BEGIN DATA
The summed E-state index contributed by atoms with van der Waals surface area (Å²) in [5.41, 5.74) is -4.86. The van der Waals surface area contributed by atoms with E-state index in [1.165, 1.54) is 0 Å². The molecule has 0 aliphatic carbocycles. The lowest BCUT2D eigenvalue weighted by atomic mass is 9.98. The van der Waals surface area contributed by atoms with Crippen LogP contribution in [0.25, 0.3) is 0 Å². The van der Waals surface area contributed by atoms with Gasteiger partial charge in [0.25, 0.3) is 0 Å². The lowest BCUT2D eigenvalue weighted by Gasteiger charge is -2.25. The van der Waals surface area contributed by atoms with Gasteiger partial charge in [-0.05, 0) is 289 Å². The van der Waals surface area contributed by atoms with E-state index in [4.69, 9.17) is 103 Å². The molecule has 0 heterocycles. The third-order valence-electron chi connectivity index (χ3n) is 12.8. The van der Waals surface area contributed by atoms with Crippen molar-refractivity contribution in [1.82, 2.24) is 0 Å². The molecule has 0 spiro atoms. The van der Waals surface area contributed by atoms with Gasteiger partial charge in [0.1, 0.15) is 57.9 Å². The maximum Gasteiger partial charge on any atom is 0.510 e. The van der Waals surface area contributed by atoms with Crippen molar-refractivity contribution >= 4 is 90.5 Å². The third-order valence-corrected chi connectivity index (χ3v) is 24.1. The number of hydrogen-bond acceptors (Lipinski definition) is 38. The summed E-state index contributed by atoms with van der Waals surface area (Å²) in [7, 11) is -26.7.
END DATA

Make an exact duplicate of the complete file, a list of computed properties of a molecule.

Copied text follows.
The summed E-state index contributed by atoms with van der Waals surface area (Å²) in [5.41, 5.74) is -4.86. The van der Waals surface area contributed by atoms with E-state index in [1.165, 1.54) is 0 Å². The molecule has 0 aliphatic carbocycles. The lowest BCUT2D eigenvalue weighted by atomic mass is 9.98. The van der Waals surface area contributed by atoms with Crippen LogP contribution in [0.25, 0.3) is 0 Å². The van der Waals surface area contributed by atoms with Gasteiger partial charge in [0.25, 0.3) is 0 Å². The lowest BCUT2D eigenvalue weighted by Gasteiger charge is -2.25. The van der Waals surface area contributed by atoms with Gasteiger partial charge in [-0.05, 0) is 289 Å². The van der Waals surface area contributed by atoms with E-state index in [4.69, 9.17) is 103 Å². The molecule has 0 heterocycles. The third-order valence-electron chi connectivity index (χ3n) is 12.8. The van der Waals surface area contributed by atoms with Crippen molar-refractivity contribution in [1.82, 2.24) is 0 Å². The molecule has 0 spiro atoms. The van der Waals surface area contributed by atoms with Gasteiger partial charge in [0.1, 0.15) is 57.9 Å². The maximum Gasteiger partial charge on any atom is 0.510 e. The van der Waals surface area contributed by atoms with Crippen molar-refractivity contribution >= 4 is 90.5 Å². The third-order valence-corrected chi connectivity index (χ3v) is 24.1. The number of hydrogen-bond acceptors (Lipinski definition) is 38. The summed E-state index contributed by atoms with van der Waals surface area (Å²) in [7, 11) is -26.7.